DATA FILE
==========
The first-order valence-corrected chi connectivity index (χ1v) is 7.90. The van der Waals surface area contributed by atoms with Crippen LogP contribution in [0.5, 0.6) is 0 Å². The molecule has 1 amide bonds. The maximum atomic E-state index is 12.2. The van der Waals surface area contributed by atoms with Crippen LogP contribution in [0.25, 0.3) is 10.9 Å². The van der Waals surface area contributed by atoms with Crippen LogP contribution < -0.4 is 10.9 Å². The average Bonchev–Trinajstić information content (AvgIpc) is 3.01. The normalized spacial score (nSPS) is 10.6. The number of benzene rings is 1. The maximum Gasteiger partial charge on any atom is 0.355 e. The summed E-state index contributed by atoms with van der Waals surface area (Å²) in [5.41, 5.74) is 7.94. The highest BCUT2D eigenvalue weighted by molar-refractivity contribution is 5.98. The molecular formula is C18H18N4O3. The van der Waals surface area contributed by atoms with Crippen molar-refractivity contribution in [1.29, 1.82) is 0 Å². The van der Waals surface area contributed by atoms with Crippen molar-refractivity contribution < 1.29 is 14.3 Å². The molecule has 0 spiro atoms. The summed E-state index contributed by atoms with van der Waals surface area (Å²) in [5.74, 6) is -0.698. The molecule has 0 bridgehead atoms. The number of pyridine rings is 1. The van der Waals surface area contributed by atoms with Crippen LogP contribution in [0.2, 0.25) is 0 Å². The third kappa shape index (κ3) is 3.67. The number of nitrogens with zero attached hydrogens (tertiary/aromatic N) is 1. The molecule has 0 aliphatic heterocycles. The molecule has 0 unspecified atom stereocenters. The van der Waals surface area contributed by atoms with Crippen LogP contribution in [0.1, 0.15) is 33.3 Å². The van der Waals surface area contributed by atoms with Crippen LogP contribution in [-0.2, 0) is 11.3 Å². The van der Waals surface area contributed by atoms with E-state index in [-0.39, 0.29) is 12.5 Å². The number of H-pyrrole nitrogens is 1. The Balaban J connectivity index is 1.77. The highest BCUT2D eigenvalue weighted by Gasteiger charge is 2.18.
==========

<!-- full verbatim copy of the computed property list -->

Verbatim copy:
The first-order valence-corrected chi connectivity index (χ1v) is 7.90. The van der Waals surface area contributed by atoms with Crippen LogP contribution in [0.5, 0.6) is 0 Å². The molecule has 1 amide bonds. The maximum atomic E-state index is 12.2. The van der Waals surface area contributed by atoms with Crippen LogP contribution in [0.25, 0.3) is 10.9 Å². The van der Waals surface area contributed by atoms with Crippen LogP contribution < -0.4 is 10.9 Å². The average Bonchev–Trinajstić information content (AvgIpc) is 3.01. The normalized spacial score (nSPS) is 10.6. The number of benzene rings is 1. The maximum Gasteiger partial charge on any atom is 0.355 e. The summed E-state index contributed by atoms with van der Waals surface area (Å²) in [5.41, 5.74) is 7.94. The highest BCUT2D eigenvalue weighted by molar-refractivity contribution is 5.98. The molecular formula is C18H18N4O3. The van der Waals surface area contributed by atoms with Crippen molar-refractivity contribution in [1.29, 1.82) is 0 Å². The van der Waals surface area contributed by atoms with Crippen molar-refractivity contribution < 1.29 is 14.3 Å². The molecule has 0 spiro atoms. The summed E-state index contributed by atoms with van der Waals surface area (Å²) in [5.74, 6) is -0.698. The molecule has 0 bridgehead atoms. The number of pyridine rings is 1. The van der Waals surface area contributed by atoms with Crippen LogP contribution in [0.2, 0.25) is 0 Å². The third kappa shape index (κ3) is 3.67. The number of nitrogens with zero attached hydrogens (tertiary/aromatic N) is 1. The molecule has 0 aliphatic heterocycles. The molecule has 0 unspecified atom stereocenters. The van der Waals surface area contributed by atoms with Crippen LogP contribution in [0.1, 0.15) is 33.3 Å². The van der Waals surface area contributed by atoms with Crippen LogP contribution in [-0.2, 0) is 11.3 Å². The van der Waals surface area contributed by atoms with E-state index in [-0.39, 0.29) is 12.5 Å². The number of H-pyrrole nitrogens is 1. The Balaban J connectivity index is 1.77. The highest BCUT2D eigenvalue weighted by Gasteiger charge is 2.18.